It is not hard to imagine that, in this cruel political reality, they may consider the option of cooperating with current opposition parties.

However, their choices must not be determined according to personal friendships and attachments, and they cannot be reduced to simplistic slogans about ousting the governing party.

They must present voters — especially young voters who are sick of the ruling and opposition parties and their longstanding division of spoils, as well as the old politics of class oppression — with policies that are in keeping with basic political ethics.

These new parties hope to achieve some success in next year’s legislative election and break through the existing legislative stalemate.

Even if they have to cooperate to some extent with existing opposition parties, they must be clear about the necessity and justification of any alliance they engage in.

They must clearly explain on which values and policies they can closely agree with existing parties and obtain effective pledges from them, otherwise they are likely to be suspected of abandoning their original aims or easily selling out, and consequently lose one big advantage that they have — the support of young voters.

The new parties have arisen in response to the decay of constitutional government and the legislature’s failures.

When the newcomers face the government and opposition parties’ proposed constitutional amendments, which are limited in the degree of reform that they promise, they must seize this social consensus and courageously guide voters to make concrete demands of the two big parties for substantial constitutional reform.

The political options that the new parties consider must not be limited to the narrow framework currently in place between opposition parties.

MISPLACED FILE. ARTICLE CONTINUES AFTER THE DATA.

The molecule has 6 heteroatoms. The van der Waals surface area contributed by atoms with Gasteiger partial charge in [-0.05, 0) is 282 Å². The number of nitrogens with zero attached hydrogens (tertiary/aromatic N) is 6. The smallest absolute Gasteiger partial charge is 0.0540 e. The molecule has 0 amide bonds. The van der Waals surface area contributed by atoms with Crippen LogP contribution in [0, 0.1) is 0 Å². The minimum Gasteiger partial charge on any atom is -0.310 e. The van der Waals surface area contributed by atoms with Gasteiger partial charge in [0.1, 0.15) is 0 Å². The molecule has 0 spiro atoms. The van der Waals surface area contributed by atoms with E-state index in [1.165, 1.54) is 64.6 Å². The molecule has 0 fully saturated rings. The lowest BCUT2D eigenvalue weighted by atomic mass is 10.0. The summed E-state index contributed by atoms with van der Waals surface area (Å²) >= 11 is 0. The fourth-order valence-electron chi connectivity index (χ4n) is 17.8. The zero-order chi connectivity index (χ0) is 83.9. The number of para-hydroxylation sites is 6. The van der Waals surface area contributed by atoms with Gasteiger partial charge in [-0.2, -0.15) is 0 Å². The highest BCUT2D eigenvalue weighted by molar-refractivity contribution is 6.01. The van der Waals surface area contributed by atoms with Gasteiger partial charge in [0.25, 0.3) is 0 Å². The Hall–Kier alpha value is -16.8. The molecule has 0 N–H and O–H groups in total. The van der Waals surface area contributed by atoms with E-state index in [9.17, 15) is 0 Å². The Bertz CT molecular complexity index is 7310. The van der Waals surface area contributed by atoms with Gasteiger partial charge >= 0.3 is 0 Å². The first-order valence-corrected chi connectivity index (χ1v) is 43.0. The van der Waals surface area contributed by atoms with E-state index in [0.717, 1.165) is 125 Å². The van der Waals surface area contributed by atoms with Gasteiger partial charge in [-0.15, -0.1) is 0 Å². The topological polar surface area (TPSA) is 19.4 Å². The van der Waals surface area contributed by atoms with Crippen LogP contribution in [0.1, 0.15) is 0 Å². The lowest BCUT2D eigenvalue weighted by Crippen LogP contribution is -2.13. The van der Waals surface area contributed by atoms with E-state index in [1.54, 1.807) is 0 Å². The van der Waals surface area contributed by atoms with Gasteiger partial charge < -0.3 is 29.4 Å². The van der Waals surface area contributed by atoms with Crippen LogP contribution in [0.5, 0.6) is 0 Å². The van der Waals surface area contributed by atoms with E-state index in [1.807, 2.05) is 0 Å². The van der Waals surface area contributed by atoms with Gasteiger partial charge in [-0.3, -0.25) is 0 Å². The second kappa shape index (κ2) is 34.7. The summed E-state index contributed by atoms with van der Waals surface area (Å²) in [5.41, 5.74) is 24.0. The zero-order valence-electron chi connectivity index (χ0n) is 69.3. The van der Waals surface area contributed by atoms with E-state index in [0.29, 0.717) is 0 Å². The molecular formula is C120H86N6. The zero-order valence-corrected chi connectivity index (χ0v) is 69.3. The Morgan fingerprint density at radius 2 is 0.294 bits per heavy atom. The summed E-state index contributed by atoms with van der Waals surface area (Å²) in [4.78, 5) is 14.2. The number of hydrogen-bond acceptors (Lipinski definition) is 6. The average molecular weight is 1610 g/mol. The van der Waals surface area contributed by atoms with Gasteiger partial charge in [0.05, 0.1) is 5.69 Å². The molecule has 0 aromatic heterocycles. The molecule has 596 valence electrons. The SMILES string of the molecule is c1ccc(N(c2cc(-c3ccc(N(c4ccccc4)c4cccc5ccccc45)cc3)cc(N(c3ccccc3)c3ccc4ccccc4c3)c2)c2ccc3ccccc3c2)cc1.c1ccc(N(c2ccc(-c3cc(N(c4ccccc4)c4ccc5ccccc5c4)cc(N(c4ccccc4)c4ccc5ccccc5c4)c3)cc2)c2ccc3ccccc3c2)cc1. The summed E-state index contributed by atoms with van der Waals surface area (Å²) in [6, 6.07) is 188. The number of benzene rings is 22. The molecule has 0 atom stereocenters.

Rather, they should think of ways to put pressure on the ruling and opposition parties to reconstruct the Constitution.

They must not only demand that those parties actively pursue reforms of the electoral and government systems at the constitutional level, but also boldly put forward standpoints on human rights, which are an essential aspect of the new politics.

They must call on the government and opposition parties to institute a major overhaul of items in the Constitution that concern people’s basic rights and go further by adding safeguard mechanisms that a modern nation should have.

Disappearing rights and nonexistent social justice are a symbol of collective shame for Taiwanese society.

In the course of challenging existing parties, new parties must continually call for constitutionalism to be reconstructed and for fair distribution to be enshrined in the political system.

They must hold on to values of social justice and human rights, rather than try to attain fame or political benefits.

Only if they can do these things will the new parties go down in history as the collective force that guided Taiwan to become a truly constitutional nation, and only by so doing can these parties hope to survive and prosper in the long term.

Liu Ching-yi is a professor at National Taiwan University’s College of Social Sciences.

Translated by Julian Clegg

Source: Taipei Times - Editorials 2015/03/11